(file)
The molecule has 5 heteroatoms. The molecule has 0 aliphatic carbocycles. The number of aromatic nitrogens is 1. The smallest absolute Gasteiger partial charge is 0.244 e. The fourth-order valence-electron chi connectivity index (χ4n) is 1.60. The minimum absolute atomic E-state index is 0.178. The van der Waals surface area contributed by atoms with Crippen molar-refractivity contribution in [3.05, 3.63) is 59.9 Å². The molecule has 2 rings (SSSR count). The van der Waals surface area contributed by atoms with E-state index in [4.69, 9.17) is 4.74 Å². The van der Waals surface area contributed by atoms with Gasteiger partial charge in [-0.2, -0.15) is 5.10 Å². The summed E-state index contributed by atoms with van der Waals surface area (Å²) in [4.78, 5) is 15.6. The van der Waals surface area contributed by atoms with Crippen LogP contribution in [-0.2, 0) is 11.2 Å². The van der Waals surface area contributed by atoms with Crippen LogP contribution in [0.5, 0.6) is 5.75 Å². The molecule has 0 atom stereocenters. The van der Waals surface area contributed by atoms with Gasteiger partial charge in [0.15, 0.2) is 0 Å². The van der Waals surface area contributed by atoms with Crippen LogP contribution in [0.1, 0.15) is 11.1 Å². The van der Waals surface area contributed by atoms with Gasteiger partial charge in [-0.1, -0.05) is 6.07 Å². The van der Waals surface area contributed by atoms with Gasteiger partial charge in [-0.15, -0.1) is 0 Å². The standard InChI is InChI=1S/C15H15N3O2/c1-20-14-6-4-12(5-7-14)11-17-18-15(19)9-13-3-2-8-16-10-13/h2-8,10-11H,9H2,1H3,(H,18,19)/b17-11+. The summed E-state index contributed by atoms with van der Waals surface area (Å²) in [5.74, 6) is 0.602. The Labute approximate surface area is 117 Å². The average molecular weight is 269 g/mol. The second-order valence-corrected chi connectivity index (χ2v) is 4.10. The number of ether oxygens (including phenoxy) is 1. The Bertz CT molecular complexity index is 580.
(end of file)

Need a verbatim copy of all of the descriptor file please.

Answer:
The molecule has 5 heteroatoms. The molecule has 0 aliphatic carbocycles. The number of aromatic nitrogens is 1. The smallest absolute Gasteiger partial charge is 0.244 e. The fourth-order valence-electron chi connectivity index (χ4n) is 1.60. The minimum absolute atomic E-state index is 0.178. The van der Waals surface area contributed by atoms with Crippen molar-refractivity contribution in [3.05, 3.63) is 59.9 Å². The molecule has 2 rings (SSSR count). The van der Waals surface area contributed by atoms with E-state index in [4.69, 9.17) is 4.74 Å². The van der Waals surface area contributed by atoms with Gasteiger partial charge in [-0.2, -0.15) is 5.10 Å². The summed E-state index contributed by atoms with van der Waals surface area (Å²) in [4.78, 5) is 15.6. The van der Waals surface area contributed by atoms with Crippen LogP contribution in [-0.2, 0) is 11.2 Å². The van der Waals surface area contributed by atoms with Crippen LogP contribution in [0.5, 0.6) is 5.75 Å². The molecule has 0 atom stereocenters. The van der Waals surface area contributed by atoms with Gasteiger partial charge in [0.15, 0.2) is 0 Å². The van der Waals surface area contributed by atoms with Crippen LogP contribution in [0.1, 0.15) is 11.1 Å². The van der Waals surface area contributed by atoms with Gasteiger partial charge in [-0.1, -0.05) is 6.07 Å². The van der Waals surface area contributed by atoms with Gasteiger partial charge in [-0.15, -0.1) is 0 Å². The standard InChI is InChI=1S/C15H15N3O2/c1-20-14-6-4-12(5-7-14)11-17-18-15(19)9-13-3-2-8-16-10-13/h2-8,10-11H,9H2,1H3,(H,18,19)/b17-11+. The summed E-state index contributed by atoms with van der Waals surface area (Å²) in [5.74, 6) is 0.602. The Labute approximate surface area is 117 Å². The average molecular weight is 269 g/mol. The second-order valence-corrected chi connectivity index (χ2v) is 4.10. The number of ether oxygens (including phenoxy) is 1. The Bertz CT molecular complexity index is 580.